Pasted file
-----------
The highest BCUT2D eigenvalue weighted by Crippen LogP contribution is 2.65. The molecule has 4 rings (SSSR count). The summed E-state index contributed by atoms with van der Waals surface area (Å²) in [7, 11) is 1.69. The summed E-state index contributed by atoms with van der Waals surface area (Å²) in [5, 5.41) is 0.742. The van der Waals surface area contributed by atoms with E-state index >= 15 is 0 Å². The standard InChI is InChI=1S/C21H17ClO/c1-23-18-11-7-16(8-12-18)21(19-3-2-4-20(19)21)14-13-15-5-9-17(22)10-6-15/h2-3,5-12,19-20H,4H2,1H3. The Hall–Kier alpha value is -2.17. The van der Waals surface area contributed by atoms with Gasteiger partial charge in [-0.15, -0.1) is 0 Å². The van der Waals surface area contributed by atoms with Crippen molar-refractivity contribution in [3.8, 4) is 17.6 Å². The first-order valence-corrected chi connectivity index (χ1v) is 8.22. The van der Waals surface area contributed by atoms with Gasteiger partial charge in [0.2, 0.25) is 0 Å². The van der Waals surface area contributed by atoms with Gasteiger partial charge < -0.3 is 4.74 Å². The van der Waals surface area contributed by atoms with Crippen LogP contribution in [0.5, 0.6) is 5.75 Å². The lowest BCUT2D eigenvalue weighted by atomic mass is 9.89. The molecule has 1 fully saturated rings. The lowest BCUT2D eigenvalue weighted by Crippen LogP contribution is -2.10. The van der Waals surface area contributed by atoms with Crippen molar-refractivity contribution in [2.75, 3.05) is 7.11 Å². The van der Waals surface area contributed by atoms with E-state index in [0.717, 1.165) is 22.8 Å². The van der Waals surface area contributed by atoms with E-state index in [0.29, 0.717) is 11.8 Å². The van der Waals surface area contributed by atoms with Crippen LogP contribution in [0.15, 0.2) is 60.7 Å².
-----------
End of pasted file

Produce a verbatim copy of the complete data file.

The highest BCUT2D eigenvalue weighted by Crippen LogP contribution is 2.65. The molecule has 4 rings (SSSR count). The summed E-state index contributed by atoms with van der Waals surface area (Å²) in [7, 11) is 1.69. The summed E-state index contributed by atoms with van der Waals surface area (Å²) in [5, 5.41) is 0.742. The van der Waals surface area contributed by atoms with E-state index >= 15 is 0 Å². The standard InChI is InChI=1S/C21H17ClO/c1-23-18-11-7-16(8-12-18)21(19-3-2-4-20(19)21)14-13-15-5-9-17(22)10-6-15/h2-3,5-12,19-20H,4H2,1H3. The Hall–Kier alpha value is -2.17. The van der Waals surface area contributed by atoms with Gasteiger partial charge in [-0.15, -0.1) is 0 Å². The van der Waals surface area contributed by atoms with Crippen molar-refractivity contribution in [3.8, 4) is 17.6 Å². The first-order valence-corrected chi connectivity index (χ1v) is 8.22. The van der Waals surface area contributed by atoms with Gasteiger partial charge in [0.2, 0.25) is 0 Å². The van der Waals surface area contributed by atoms with Gasteiger partial charge < -0.3 is 4.74 Å². The van der Waals surface area contributed by atoms with Crippen LogP contribution in [0.5, 0.6) is 5.75 Å². The lowest BCUT2D eigenvalue weighted by atomic mass is 9.89. The molecule has 1 fully saturated rings. The lowest BCUT2D eigenvalue weighted by Crippen LogP contribution is -2.10. The van der Waals surface area contributed by atoms with Crippen molar-refractivity contribution in [2.75, 3.05) is 7.11 Å². The van der Waals surface area contributed by atoms with E-state index in [0.717, 1.165) is 22.8 Å². The van der Waals surface area contributed by atoms with E-state index in [0.29, 0.717) is 11.8 Å². The van der Waals surface area contributed by atoms with Crippen LogP contribution in [0.15, 0.2) is 60.7 Å².